It’s telling that, as William Dalrymple points out, one of the very first Indian words to enter the English language was the word loot.
This was the flag of the Honourable East India Company, out of Deptford:
The Honourable East India Company also known as John Company, was set up as such an incorporated trade association in 1600 by Royal Charter from Queen Elizabeth I, among other such associations around this time. Partnerships from the business world would join it as members and were so licensed to carry out trade to, but mostly from, the Indies. The not-for-profit Company started to make vast profits, no one objected.
By the end of the 17th century, the members of the Honourable East India Company had consolidated their stock and become one entity. All the stock they held was transferred to the ownership of the Corporation, and the members then exchanged their shared ownership of the company’s stock for a share of the joint stock of the Corporation. The Corporation then merrily traded this stock as itself, and distributed the profits among what had now become its shareholders.
The Corporation, operating for profit, was born, and no one batted an eyelid, or, at least, no one debated whether allowing a business to be incorporated was a good idea. No one seemed to ever much challenge that the incorporated East India Company had blatantly acted beyond its corporate constitution and had been creaming enormous profits for a century.
The East India Company just insinuated itself into being the world’s first for-profit Corporation over this period, just as the rise in corporate power has risen largely unnoticed ever since, accelerating in recent decades.
Starting out from its warehouse in Deptford, the Honourable East India Company would go on to subjugate India and rule it for a century, vacuuming up its riches; while the VOC, the Dutch East India Company did the same in Indonesia and the lands that would become the Dutch East Indies. These were the first and ultimate multinational corporations, with larger armed forces than their host nations.
In 1720, the South Sea Bubble crisis interrupted the development of corporations for a while. By the late 18th and into the 19th Century, the British Parliament were setting up corporations for specific infrastructure projects, but these Statutory Corporations were strictly defined by the state. Generally, business was still conducted by partnerships and non-corporate forms of association.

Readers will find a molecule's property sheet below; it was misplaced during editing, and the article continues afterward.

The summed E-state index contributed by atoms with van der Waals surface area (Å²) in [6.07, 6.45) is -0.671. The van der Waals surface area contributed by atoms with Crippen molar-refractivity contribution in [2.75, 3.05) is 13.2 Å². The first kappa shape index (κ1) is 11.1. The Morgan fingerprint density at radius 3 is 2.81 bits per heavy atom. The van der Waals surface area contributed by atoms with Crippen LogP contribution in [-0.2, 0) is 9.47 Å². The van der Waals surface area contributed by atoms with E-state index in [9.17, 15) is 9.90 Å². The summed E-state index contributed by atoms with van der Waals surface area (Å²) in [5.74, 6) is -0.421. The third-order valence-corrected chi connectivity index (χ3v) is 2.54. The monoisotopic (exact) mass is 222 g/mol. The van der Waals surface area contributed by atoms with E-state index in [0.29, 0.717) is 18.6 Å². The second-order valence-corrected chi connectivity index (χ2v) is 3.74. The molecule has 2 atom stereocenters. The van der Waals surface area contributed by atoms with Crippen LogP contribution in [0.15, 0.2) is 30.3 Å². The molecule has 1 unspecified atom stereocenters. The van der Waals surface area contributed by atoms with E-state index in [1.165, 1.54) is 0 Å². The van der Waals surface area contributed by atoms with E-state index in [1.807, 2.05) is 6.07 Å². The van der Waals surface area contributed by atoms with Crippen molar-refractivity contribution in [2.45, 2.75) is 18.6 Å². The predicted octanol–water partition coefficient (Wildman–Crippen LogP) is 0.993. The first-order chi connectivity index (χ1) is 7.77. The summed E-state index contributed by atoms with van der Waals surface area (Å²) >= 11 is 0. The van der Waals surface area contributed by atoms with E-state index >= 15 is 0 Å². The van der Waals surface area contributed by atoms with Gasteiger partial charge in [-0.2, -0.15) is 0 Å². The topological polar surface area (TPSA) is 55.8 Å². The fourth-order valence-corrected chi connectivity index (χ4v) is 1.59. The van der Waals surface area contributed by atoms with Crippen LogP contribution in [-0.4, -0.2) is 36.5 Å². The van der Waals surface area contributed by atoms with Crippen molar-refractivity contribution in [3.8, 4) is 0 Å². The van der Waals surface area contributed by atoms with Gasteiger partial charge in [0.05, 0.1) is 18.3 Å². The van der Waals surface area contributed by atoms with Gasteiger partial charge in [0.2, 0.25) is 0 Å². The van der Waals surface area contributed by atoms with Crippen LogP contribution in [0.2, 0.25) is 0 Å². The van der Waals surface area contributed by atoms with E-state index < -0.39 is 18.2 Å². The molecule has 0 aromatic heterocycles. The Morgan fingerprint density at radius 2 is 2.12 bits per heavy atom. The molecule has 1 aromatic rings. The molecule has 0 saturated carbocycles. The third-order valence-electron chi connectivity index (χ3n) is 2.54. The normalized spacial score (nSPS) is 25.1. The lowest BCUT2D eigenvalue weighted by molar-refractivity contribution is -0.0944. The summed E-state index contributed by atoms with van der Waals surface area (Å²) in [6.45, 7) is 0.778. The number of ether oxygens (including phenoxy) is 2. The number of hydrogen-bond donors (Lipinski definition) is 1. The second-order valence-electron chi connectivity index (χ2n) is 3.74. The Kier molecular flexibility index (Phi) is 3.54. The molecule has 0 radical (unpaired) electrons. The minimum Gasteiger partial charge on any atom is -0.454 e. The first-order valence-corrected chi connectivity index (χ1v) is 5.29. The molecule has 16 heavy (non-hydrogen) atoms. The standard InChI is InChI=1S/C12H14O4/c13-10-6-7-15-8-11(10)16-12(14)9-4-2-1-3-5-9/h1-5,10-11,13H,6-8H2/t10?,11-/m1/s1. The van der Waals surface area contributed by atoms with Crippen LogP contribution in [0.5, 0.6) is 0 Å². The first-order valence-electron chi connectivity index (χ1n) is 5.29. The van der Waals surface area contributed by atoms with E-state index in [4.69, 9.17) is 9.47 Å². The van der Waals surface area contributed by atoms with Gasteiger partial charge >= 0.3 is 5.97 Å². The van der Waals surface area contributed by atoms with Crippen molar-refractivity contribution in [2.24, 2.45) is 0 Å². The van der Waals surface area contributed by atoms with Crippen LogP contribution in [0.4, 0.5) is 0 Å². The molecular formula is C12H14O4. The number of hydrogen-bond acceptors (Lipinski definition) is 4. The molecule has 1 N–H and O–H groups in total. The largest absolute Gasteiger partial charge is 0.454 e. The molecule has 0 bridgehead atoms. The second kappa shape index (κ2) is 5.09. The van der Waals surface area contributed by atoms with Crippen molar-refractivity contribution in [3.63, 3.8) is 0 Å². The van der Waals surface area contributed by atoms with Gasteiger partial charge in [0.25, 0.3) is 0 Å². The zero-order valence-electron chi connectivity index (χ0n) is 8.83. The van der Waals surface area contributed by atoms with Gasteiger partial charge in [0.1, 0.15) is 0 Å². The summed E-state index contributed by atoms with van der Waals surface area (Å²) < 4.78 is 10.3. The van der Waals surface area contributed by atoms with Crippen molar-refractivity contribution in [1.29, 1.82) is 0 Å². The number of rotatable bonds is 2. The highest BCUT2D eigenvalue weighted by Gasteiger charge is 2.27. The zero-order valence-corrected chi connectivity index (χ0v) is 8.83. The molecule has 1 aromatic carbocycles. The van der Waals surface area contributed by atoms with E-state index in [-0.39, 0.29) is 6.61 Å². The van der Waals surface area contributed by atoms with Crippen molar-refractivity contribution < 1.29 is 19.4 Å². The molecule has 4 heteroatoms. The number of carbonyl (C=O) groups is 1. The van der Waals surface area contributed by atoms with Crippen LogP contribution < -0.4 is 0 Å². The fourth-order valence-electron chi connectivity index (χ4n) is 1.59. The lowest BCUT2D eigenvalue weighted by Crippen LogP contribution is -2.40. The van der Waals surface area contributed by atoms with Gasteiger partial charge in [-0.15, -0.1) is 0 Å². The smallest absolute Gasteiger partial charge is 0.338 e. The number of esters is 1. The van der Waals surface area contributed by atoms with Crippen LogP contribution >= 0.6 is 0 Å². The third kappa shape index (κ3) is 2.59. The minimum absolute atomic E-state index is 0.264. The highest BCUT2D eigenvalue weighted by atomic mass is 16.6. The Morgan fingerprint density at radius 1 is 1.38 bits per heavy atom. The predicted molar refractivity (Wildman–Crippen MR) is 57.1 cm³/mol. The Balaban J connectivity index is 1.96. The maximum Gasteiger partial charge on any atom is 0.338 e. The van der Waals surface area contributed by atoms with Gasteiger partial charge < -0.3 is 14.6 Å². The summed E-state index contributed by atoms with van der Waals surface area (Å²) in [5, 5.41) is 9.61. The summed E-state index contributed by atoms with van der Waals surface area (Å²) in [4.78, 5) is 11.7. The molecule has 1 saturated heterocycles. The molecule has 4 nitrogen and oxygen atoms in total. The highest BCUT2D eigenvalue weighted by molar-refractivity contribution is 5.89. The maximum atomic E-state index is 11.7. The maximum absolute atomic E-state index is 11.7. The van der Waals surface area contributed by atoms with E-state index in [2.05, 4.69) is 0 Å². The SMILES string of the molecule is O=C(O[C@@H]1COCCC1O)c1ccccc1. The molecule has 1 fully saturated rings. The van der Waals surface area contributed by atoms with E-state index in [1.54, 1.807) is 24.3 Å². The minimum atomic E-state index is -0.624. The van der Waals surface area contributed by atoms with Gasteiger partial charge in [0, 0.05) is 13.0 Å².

In 1844 came the Joint Stock Companies Act, and corporations could now be created just by turning up and registering. This Registered Corporation is still with us now.
Since a court judgment in 1819, companies have been recognised in the USA as having the rights of natural persons.
These events set off the relentless work of corporate lobbyists and corporate lawyers ever since, bringing lawsuits, using any opening to pick at and gradually snip away any remaining governmental oversight or legal restrictions on their actions. The corporate persons’ long legal journey had begun, a mission to take over the world.
The corporate person can’t vote, (except in the City of London) but if you can buy politicians, that’s much more effective. They would eventually become the main focus of politics, which now largely exists to serve their interests. Corporations now seek to establish legal safeguards on their right to do whatever they want to do, in the name of free trade and their personal rights. Corporations seek to establish the primacy of their legal rights, and more about this later.
A fuller disturbing story of the development of corporate personhood and the difference between a conservative and corporatist is here in an article from Jeffrey Clements, author of Corporations Are Not People, who notes of a certain period of development of corporate personhood in the USA, that:
Corporations and corporate executives funded a wave of new “legal foundations” in the 1970s. These legal foundations were intended to drive into every court and public body in the land the same radical message, repeated over and over again, until the bizarre began to sound normal: corporations are persons with constitutional rights against which the laws of the people must fall.